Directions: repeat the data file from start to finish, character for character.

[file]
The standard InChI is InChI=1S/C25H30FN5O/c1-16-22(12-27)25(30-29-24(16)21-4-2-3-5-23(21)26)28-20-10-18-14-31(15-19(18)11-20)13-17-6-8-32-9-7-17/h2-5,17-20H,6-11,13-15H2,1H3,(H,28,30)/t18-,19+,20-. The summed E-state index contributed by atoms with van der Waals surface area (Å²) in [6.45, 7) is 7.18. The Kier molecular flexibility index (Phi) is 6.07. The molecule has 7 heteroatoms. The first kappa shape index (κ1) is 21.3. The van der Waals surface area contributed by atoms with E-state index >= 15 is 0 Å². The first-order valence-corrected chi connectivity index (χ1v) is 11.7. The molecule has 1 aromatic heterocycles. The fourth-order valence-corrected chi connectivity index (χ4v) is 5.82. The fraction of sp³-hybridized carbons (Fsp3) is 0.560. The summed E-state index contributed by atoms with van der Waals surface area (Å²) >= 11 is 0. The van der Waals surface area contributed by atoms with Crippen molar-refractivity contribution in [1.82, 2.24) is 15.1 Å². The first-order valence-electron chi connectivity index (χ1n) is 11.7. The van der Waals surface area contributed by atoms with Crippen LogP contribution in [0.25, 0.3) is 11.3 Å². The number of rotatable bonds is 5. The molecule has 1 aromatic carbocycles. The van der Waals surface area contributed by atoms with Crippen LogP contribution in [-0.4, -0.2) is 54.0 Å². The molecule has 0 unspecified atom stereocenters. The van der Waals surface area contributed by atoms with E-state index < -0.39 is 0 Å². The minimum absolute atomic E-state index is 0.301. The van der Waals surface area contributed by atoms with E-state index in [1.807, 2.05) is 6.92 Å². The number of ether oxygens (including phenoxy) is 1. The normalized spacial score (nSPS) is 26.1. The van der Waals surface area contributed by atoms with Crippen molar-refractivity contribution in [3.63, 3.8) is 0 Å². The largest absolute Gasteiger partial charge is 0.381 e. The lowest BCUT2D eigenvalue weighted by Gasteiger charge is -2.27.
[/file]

The standard InChI is InChI=1S/C25H30FN5O/c1-16-22(12-27)25(30-29-24(16)21-4-2-3-5-23(21)26)28-20-10-18-14-31(15-19(18)11-20)13-17-6-8-32-9-7-17/h2-5,17-20H,6-11,13-15H2,1H3,(H,28,30)/t18-,19+,20-. The summed E-state index contributed by atoms with van der Waals surface area (Å²) in [6.45, 7) is 7.18. The Kier molecular flexibility index (Phi) is 6.07. The molecule has 7 heteroatoms. The first kappa shape index (κ1) is 21.3. The van der Waals surface area contributed by atoms with E-state index >= 15 is 0 Å². The first-order valence-corrected chi connectivity index (χ1v) is 11.7. The molecule has 1 aromatic heterocycles. The fourth-order valence-corrected chi connectivity index (χ4v) is 5.82. The fraction of sp³-hybridized carbons (Fsp3) is 0.560. The summed E-state index contributed by atoms with van der Waals surface area (Å²) >= 11 is 0. The van der Waals surface area contributed by atoms with Crippen molar-refractivity contribution in [1.82, 2.24) is 15.1 Å². The first-order valence-electron chi connectivity index (χ1n) is 11.7. The van der Waals surface area contributed by atoms with Crippen LogP contribution in [0.25, 0.3) is 11.3 Å². The number of rotatable bonds is 5. The molecule has 1 aromatic carbocycles. The van der Waals surface area contributed by atoms with Crippen LogP contribution in [-0.4, -0.2) is 54.0 Å². The molecule has 0 unspecified atom stereocenters. The van der Waals surface area contributed by atoms with E-state index < -0.39 is 0 Å². The minimum absolute atomic E-state index is 0.301. The van der Waals surface area contributed by atoms with E-state index in [1.807, 2.05) is 6.92 Å². The number of ether oxygens (including phenoxy) is 1. The normalized spacial score (nSPS) is 26.1. The van der Waals surface area contributed by atoms with Crippen molar-refractivity contribution in [3.63, 3.8) is 0 Å². The largest absolute Gasteiger partial charge is 0.381 e. The lowest BCUT2D eigenvalue weighted by Gasteiger charge is -2.27.